When I was working on Ghost Variations, one of the most rewarding - and moving - discoveries was the music of Frederick Septimus Kelly (1881-1916): Australian composer, pupil of Donald Francis Tovey, Olympic rowing gold medallist of 1908. He was tragically killed in the Battle of the Somme, having survived the horrors of Gallipoli. Jelly d'Arányi, our violinist heroine, was in love with him and kept his picture on her piano for the rest of her life. There's not much evidence that he returned her feelings, beyond the enjoyment of making music together - but nevertheless, he wrote her a substantial violin sonata on his way back from Gallipoli, which was unearthed and recorded for the first time by Australian violinist Chris Latham less than a decade ago. (You can hear Kelly's most famous work, the beautiful Elegy in Memoriam Rupert Brooke, in The Ghosts of War, the d'Arányi-themed concert I'm presenting for the Oxford Philharmonic on 1 June in Oxford Town Hall, which also includes Bartók's Concerto for Orchestra and, of course, the Schumann Violin Concerto).
The other day I had an email from the pianist Alex Wilson, with the heartening news that he has unearthed more unknown Kelly music, this time for piano solo, and is making a recording. He's crowdfunding it. I've asked him to tell us more. And do please support his efforts in bringing this rewarding music to light - you can contribute here. The campaign is live only until Thursday 7 March.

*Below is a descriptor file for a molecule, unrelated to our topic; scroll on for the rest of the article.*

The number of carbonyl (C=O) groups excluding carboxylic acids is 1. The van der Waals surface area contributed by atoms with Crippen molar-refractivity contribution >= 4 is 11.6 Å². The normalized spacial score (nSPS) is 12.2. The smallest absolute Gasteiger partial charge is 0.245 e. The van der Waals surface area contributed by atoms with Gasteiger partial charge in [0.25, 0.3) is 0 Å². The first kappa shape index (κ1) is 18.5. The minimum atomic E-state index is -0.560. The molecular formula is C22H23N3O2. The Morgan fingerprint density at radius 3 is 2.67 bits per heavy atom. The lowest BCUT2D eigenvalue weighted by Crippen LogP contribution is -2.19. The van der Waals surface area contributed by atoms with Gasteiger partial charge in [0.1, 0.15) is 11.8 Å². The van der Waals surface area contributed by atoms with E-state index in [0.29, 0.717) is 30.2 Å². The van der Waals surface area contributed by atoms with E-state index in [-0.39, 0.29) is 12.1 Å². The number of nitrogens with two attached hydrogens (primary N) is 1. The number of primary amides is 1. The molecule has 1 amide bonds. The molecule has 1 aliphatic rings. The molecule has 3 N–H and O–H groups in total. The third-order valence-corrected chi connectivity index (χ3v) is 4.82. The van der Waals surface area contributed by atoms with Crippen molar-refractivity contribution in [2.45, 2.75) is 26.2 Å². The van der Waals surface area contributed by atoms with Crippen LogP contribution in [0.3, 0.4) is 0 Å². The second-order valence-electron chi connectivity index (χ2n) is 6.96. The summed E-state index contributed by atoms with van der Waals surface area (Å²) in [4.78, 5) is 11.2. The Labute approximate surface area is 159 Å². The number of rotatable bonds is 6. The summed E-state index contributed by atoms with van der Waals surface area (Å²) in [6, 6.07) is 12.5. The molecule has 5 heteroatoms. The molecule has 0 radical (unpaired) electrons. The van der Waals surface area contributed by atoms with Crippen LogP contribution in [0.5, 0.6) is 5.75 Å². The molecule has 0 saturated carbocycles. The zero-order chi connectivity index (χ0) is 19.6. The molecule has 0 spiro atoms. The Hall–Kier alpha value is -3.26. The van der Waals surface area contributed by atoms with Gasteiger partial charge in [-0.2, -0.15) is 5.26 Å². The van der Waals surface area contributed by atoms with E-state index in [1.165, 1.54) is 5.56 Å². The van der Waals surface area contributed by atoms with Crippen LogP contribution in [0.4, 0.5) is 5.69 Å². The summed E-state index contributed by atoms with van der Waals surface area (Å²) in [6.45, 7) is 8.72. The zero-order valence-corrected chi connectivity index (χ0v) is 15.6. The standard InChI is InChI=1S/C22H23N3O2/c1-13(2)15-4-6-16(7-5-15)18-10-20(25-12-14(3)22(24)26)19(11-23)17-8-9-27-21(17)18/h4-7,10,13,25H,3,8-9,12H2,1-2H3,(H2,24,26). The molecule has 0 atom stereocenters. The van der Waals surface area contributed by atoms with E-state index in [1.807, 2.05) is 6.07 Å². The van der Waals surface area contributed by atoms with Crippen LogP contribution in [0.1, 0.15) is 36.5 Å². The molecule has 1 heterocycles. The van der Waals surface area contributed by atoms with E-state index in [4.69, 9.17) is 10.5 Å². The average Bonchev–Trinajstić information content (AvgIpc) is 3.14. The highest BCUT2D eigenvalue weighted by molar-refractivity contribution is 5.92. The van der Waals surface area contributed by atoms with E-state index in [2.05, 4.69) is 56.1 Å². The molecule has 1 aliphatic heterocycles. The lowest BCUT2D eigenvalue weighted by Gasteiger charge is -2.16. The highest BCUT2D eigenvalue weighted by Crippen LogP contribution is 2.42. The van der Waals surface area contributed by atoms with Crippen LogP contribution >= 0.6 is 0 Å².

JD: Alex, how did you first come across FS Kelly and his music?
AW: I have always been fascinated by the music of composers who fall outside of the mainstream musical canon – a passion that led me to researching the music of the forgotten composers of World War One. I discovered and performed music by Ernest Farrar, Cecil Coles and George Butterworth in a 5-year concert series – entitled ‘The Banks of Green Willow’ – and it was this exploration that led me to the piano music of the British/Australian composer Frederick Septimus Kelly (‘Sep’), one of the few wartime composers who wrote extensively for solo piano. I managed to unearth a few published pieces at the British Library that I performed in concerts back in 2014, and the success of these works led me to want to explore further.
How would you describe his music, for someone who’s never heard it before? What appeals to you most about it?
Sep’s music is so appealing to me because it is unlike the other music being written by his contemporaries in Britain. He studied at the Hochkonservatorium in Frankfurtand as a result was influenced by both the late romanticism of mainland Europe and the pastoral, folk influenced style of his British colleagues, creating a unique sound world packed full of contrasting influences that it is really fascinating to try and make sense of – shifting from restrained hymn tunes to Chopin-esque romanticism and enigmatic harmonic languages reminiscent of Scriabin.